How to Naturally Cool Your Home This Summer

Casual man lying in front of fan at home in the living room

Summers in Boulder County can prompt many home owners to crank up the air conditioning as soon as the temperature outside starts to creep up above the 80’s.

While air conditioning is a great luxury on hot summer days, it’s also expensive. Running the A/C will add a couple of hundred bucks to your utility bills by the end of the summer.

Plus, all the energy it takes to run you’re A/C has to come from somewhere. Chances are, it’s coming from a non-sustainable, pollution-generating power plant.

If your home doesn’t have an air conditioner, you might find yourself plugging in house fans in every room of your house just to get some relief from the heat. This can cause your energy bill to spike during the summer months, too, without really cooling down the temperature inside your house.

There are natural ways to help keep your house cool during the dog days of summer that can help you save money and energy, like utilizing some clever fan tricks and upgrading your lightbulbs.

Here are 9 ways to lower the temps inside your home without a traditional air conditioner.

1. Make Fans Your Friend

This is an easy one. If you have ceiling fans, make sure you set the direction to rotate counterclockwise to help with the summer heat.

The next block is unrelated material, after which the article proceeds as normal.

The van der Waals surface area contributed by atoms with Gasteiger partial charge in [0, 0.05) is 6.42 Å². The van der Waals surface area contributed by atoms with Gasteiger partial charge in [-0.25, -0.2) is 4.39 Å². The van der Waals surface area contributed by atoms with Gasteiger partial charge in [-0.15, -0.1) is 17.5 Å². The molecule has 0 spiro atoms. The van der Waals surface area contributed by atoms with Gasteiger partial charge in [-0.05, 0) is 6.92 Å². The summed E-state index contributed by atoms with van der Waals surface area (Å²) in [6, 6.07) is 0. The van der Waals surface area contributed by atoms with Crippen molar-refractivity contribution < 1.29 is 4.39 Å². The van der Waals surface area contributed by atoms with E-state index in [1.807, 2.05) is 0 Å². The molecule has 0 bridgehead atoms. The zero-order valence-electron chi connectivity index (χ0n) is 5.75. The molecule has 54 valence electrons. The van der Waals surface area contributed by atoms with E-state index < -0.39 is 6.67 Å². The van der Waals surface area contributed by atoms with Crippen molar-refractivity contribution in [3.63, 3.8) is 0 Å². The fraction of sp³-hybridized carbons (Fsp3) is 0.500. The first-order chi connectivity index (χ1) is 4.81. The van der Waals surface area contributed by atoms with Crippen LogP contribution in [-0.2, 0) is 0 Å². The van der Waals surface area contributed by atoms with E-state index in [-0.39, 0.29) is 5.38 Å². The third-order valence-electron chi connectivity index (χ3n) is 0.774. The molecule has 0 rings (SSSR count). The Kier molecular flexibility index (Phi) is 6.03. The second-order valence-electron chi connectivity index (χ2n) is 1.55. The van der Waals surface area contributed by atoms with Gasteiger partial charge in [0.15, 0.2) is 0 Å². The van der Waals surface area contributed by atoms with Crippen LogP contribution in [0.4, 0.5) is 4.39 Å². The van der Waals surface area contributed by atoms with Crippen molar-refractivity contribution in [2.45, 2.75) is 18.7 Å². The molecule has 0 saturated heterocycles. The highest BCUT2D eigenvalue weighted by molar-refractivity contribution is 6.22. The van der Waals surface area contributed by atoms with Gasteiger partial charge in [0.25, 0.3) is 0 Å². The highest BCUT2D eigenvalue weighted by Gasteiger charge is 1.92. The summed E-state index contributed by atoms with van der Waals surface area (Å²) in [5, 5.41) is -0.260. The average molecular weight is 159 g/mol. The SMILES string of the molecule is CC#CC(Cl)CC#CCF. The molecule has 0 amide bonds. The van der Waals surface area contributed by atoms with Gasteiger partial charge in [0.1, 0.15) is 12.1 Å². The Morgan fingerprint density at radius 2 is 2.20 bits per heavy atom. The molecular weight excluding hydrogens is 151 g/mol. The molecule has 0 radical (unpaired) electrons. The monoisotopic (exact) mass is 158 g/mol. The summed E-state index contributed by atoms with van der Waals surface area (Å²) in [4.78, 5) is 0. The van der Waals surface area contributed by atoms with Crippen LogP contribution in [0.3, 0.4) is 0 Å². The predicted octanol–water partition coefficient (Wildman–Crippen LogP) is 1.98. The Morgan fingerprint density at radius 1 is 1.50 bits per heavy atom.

Fan blades are angled, so a fan will only push air if it is set to rotate in the counterclockwise direction. The other direction is for pulling air up. In the summer, you want to push air down into the rooms to create airflow, so set your fans to rotate counterclockwise.

For the rooms in your house without a ceiling fan, this is where an oscillating standing fan can come in handy. On the hottest days, fill a large bowl with ice and water and set it directly in front of and just below the fan. The cold air coming off the ice water will get blown around the room, offering the refreshing burst of cool air you need.

2. Open the Right Windows at The Right Time

You may have heard that you should always keep your windows closed throughout the summer to keep the heat out. But without air conditioning, air flow is essential to keep the inside of your home as cool as possible.

Here in Colorado, summer nights are usually significantly cooler compared to the day time heat. Take advantage of the cool night air and open your windows overnight to let cool air in. By mid-morning you should close some (but not all) of your windows.

To decide which windows to keep open, find out which side of your house is typically exposed to wind, and leave the windows on that side open wide. Leave a couple of windows on the opposite side of your house open just an inch or two.

This will help create a pressure system — the air blowing in will displace the air inside, which will have to flow out more quickly through the smaller spaces, resulting in a cooling effect.

3. Insulate Against the Heat

Just like the cold air of winter can seep into your home through cracks around your doors and windows, hot air can sneak its way into your home through the same cracks during the summer months.

Insulate your door frames with weather stripping and re-caulk the edges of your doors and windows to keep the heat out. And make sure your outward-facing doors have effective sweeps on the bottom to help insulate your home from heat in the summer and cold in the winter. This is an easy and effective way to lower your utility bills year-round.